This is happening because of highly skewed use of nitrogen (N) at the expense of phosphorous (P) and potassium (K). According to official sources, urea that is N dominates the fertilizer sector, it is having 86% share in the total production of all nutrients. It is also the most imported and most consumed with 74% share of all fertilizers in use. The kind of damage an ill- conceived subsidy on an agricultural input could do to the sector and the environment is best illustrated by urea, which alone accounts for nearly 70% of fertilizer subsidy.

Dwelling on the issue of high subsidy and the government fixing a controlled maximum retail price (MRP) leading farmers to overuse urea that in turn causes soil detriment, agricultural expert Om Prakash Dhanuka says:“For the sake of soil fertility, N, P and K should be ideally used in the ratio of 4:2:1. The government publication Economic Survey 2015–16 says the overuse of urea in India is pronounced compared with the US, the world and many Asian countries. We may draw some comfort from China exceeding India in the overuse of urea. Most Indian states use almost twice more urea as compared to phosphorous than is recommended. The overuse of urea vis-a`-vis potash is even more galling. Here a parallel may be drawn with Bangladesh where the use of N is about 5% more than K. In India the average use of N vis-a`-vis K is more than 100%. Unbelievable it will sound, but it is 4,500% more in Rajasthan and 1,300% higher in Punjab and Haryana.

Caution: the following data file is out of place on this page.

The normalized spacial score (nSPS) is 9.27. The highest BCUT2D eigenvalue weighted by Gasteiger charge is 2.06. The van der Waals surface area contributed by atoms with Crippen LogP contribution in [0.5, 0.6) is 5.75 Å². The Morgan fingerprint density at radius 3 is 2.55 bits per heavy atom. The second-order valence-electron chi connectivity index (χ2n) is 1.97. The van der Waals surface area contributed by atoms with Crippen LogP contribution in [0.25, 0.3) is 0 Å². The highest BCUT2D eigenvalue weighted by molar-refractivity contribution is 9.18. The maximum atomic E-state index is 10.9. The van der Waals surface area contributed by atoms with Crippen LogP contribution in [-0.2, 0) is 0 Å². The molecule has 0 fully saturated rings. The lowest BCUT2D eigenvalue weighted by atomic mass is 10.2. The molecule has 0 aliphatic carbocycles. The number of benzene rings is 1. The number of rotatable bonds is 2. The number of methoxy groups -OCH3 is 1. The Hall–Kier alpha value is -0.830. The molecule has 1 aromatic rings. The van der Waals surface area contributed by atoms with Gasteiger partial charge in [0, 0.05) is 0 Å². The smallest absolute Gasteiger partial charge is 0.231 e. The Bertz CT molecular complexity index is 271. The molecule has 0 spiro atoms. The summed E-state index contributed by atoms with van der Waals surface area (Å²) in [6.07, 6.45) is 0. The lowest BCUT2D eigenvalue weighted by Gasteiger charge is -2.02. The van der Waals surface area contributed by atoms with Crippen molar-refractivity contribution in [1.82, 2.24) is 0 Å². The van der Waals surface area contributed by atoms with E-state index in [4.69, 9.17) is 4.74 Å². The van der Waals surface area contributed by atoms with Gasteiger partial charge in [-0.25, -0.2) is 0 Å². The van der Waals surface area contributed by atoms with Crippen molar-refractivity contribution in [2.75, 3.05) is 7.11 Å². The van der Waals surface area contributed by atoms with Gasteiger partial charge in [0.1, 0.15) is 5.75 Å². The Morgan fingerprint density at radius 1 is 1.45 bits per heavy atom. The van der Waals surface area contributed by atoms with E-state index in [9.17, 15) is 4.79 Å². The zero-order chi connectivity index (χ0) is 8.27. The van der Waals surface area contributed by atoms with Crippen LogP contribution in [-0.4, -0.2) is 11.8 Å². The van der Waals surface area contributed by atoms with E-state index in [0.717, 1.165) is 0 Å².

The big malaise in the farm sector linked to grossly unscientific use of N, P and K is due to the way fertilizer subsidy is administered. For some strange reason, the government reform of the fertilizer sector has stopped at diammonium phosphate (DAP) and muriate of potash (MOP), which unlike urea receive subsidy based on a formula that determines the amount of N, P and K in a given amount of nutrient. DAP and MOP receive a fixed per kg subsidy which does not change at whatever prices these fertilizers are sold in the market. Imports of DAP and MOP are not controlled in any way and here also the government only gives a nutrient based subsidy. The subsidy for the two fertilizers amounts to roughly 35% of their production costs.

Urea remains the exception where government intervention comes in principally four ways: